It is shielded much much better
Signal strength usually is higher
Audacity can also level your sounds
Update: Levelator automatically does a much better job then I have been able to achieve with Audacity. Maybe if I knew exactly what I was doing I could get better results with Audacity, but Levelator does really good, and I don’t have to worry about doing it right.
After the huge popularity of the Delphi UserVoice site, we thought it would be good to add a Podcast Form to it. So you can tell us who you want to hear, what you want them to say, and how you want it said. Then we will do our best to tackle the highest voted suggestions first, short of actually putting words in someone’s mouth (but it doesn’t mean we can’t ask real nicely.)
Feel free to suggest guests, topics, format changes, or just about anything else you want related to this podcast.
Thanks to Holger Flick for letting me know that our podcast is now iPod Touch/iPhone ready! I don’t have an iPod Touch or iPhone (yet), so I wasn’t even aware this was a problem. Since I haven’t changed anything then I assume this is a new feature of CyberEars, who provides the hosting for my podcast and feed.
New Poll for your voting pleasure. Please let me know your favorite podcast format of the ones I have provided so far. I plan on mixing it up with a couple different formats, but it would be nice to know the preferred format.
Back in episode 2 Nick Hodges told us to learn the latest features of .NET since the future version of Delphi for .NET will have full support of all .NET features. Instead of learning C# or VB.NET, we can use Oxygene by RemObjects. In this episode we talk with marc hoffman of RemObjects about Oxygene – the surprisingly complete Object Pascal implementation for .NET.
Also a note about last week’s episode: In addition to all the great information on using generic collections, I also had asked our guest, Julian Bucknall, some questions about the implementation of the TDictionary class. Julian did not write this class, nor did he heavely research the code. He did tell me how he understood it worked. Well it turns out he a missunderstood some of the implementation details. Barry Kelly, the author of that class added some comments on the show notes for that show. Check those comments out for a correction on the implementation of the generic TDictionary in Delphi 2009.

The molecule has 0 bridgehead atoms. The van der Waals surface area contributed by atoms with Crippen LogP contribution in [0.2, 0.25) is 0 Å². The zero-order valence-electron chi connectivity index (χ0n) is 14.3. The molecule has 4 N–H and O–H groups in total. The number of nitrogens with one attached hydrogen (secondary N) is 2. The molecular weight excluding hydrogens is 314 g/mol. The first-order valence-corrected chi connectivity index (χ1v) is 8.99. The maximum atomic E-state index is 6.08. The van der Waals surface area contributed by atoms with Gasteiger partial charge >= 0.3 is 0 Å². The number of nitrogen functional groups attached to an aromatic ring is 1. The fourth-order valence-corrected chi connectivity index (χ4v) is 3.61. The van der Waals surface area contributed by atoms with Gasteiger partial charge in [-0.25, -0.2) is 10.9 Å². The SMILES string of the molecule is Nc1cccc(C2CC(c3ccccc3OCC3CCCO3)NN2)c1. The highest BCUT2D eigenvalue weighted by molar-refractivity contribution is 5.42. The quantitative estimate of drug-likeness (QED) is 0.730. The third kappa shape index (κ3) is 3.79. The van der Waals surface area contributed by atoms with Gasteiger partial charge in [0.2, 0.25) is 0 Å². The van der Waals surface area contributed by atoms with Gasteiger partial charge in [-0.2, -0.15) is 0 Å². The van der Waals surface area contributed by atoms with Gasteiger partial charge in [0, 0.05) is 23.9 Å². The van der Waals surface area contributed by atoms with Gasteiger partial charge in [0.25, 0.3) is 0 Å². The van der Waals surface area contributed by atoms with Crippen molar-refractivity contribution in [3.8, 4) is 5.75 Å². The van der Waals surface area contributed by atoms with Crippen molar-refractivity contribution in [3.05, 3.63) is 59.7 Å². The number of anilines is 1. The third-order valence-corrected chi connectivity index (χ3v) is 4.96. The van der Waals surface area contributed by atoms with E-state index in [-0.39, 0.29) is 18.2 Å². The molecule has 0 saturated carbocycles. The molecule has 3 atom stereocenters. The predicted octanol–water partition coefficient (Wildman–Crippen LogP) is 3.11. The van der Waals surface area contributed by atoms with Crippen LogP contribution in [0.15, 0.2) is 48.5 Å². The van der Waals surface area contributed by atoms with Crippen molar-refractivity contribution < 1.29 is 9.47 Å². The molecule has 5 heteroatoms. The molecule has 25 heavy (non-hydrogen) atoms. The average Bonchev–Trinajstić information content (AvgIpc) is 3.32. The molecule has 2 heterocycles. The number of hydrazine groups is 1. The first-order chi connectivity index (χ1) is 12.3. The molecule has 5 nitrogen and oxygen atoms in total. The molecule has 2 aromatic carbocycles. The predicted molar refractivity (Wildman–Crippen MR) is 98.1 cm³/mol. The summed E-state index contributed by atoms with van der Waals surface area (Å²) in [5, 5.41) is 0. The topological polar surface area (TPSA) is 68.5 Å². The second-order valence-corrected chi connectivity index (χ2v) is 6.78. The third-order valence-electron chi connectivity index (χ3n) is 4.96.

Some of you may have noticed a poll on the left side bar on our home page. These polls provide a great way for me to aggregate your feedback on how to improve the podcast. When I first started this podcast my target duration was 15 miuntes to a half hour. Then I started interviewing all these interesting people and my duration shot up to about 45 miuntes. I actually edit the hour long interview down quite a bit, but they are still longer then I planned. Maybe that is a good thing. Let me know what you think. How long would the ideal podcast be for you?
Preferred Delphi podcast duration?
Don't care, just keep them coming! (45%, 53 Votes)
I’ve been tracking my traffic and I am getting a pretty heafty amount of traffic on my feeds. So I have setup 3 new FeedBurner feeds. This should alleviate some of the server load, and also provide a lot of great support to the subscribers. If you have any trouble or would like a new feed with the content sliced up differently, please let me know . . ..
Podcast only feed(Use this feed if you are using a podcast client. It has all the special podcast tags.)
Comments Feed(Use this feed to get all the comments from all the posts.)
If you are using one of the Delphi.org feeds then you should be redirected automatically (if everything worked correctly.) If you are using the CyberEars feed, then you may want to switch to the Podcast only feed – it is the official feed, the one I will be maintaining. I am still using CyberEars, but I might do things that don’t make it work exactly the way you are expecting (I like to tweak things!)
Again, if you experience any problems, or have suggestions please let me know!
As I mentioned in the podcast, Gurock Software is donating a free copy of their SmartInspect tracing and debugging application for one lucky listener. If you are interested in winning a copy then download the 30-day trial of Smart Inspect version 3.0. Test it out and then send me your short review and comments. I’ll share those comments in a future podcast and announce the winner then. Please post your entries as comments here, or if you would like to submit a short audio clip, you can email it to firstname.lastname@example.org. All entries must be received by Thursday, September 4st, 2008.